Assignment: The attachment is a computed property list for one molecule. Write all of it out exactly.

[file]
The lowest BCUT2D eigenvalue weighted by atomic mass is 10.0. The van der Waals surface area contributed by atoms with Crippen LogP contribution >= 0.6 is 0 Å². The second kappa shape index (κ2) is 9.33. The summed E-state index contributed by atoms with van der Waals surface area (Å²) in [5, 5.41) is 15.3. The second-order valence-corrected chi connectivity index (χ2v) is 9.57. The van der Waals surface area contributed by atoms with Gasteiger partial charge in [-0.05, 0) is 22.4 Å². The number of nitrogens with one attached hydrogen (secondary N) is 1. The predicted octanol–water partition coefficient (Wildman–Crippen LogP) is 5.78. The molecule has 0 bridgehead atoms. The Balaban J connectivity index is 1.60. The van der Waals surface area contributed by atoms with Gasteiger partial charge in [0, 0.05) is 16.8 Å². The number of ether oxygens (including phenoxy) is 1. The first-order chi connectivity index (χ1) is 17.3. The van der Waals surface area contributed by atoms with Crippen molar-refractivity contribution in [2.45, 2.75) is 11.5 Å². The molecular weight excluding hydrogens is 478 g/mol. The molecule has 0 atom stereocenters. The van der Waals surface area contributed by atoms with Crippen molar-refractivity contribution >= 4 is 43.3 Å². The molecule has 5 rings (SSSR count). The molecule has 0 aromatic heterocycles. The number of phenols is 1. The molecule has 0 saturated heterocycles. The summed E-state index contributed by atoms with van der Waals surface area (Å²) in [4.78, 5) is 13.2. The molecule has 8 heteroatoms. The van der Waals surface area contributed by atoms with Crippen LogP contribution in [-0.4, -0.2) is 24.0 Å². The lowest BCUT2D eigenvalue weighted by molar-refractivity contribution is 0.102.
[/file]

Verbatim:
The lowest BCUT2D eigenvalue weighted by atomic mass is 10.0. The van der Waals surface area contributed by atoms with Crippen LogP contribution >= 0.6 is 0 Å². The second kappa shape index (κ2) is 9.33. The summed E-state index contributed by atoms with van der Waals surface area (Å²) in [5, 5.41) is 15.3. The second-order valence-corrected chi connectivity index (χ2v) is 9.57. The van der Waals surface area contributed by atoms with Gasteiger partial charge in [-0.05, 0) is 22.4 Å². The number of nitrogens with one attached hydrogen (secondary N) is 1. The predicted octanol–water partition coefficient (Wildman–Crippen LogP) is 5.78. The molecule has 0 bridgehead atoms. The Balaban J connectivity index is 1.60. The van der Waals surface area contributed by atoms with Gasteiger partial charge in [0, 0.05) is 16.8 Å². The number of ether oxygens (including phenoxy) is 1. The first-order chi connectivity index (χ1) is 17.3. The van der Waals surface area contributed by atoms with Crippen molar-refractivity contribution in [2.45, 2.75) is 11.5 Å². The molecular weight excluding hydrogens is 478 g/mol. The molecule has 0 atom stereocenters. The van der Waals surface area contributed by atoms with Crippen molar-refractivity contribution >= 4 is 43.3 Å². The molecule has 5 rings (SSSR count). The molecule has 0 aromatic heterocycles. The number of phenols is 1. The molecule has 0 saturated heterocycles. The summed E-state index contributed by atoms with van der Waals surface area (Å²) in [4.78, 5) is 13.2. The molecule has 8 heteroatoms. The van der Waals surface area contributed by atoms with Crippen LogP contribution in [-0.4, -0.2) is 24.0 Å². The lowest BCUT2D eigenvalue weighted by molar-refractivity contribution is 0.102.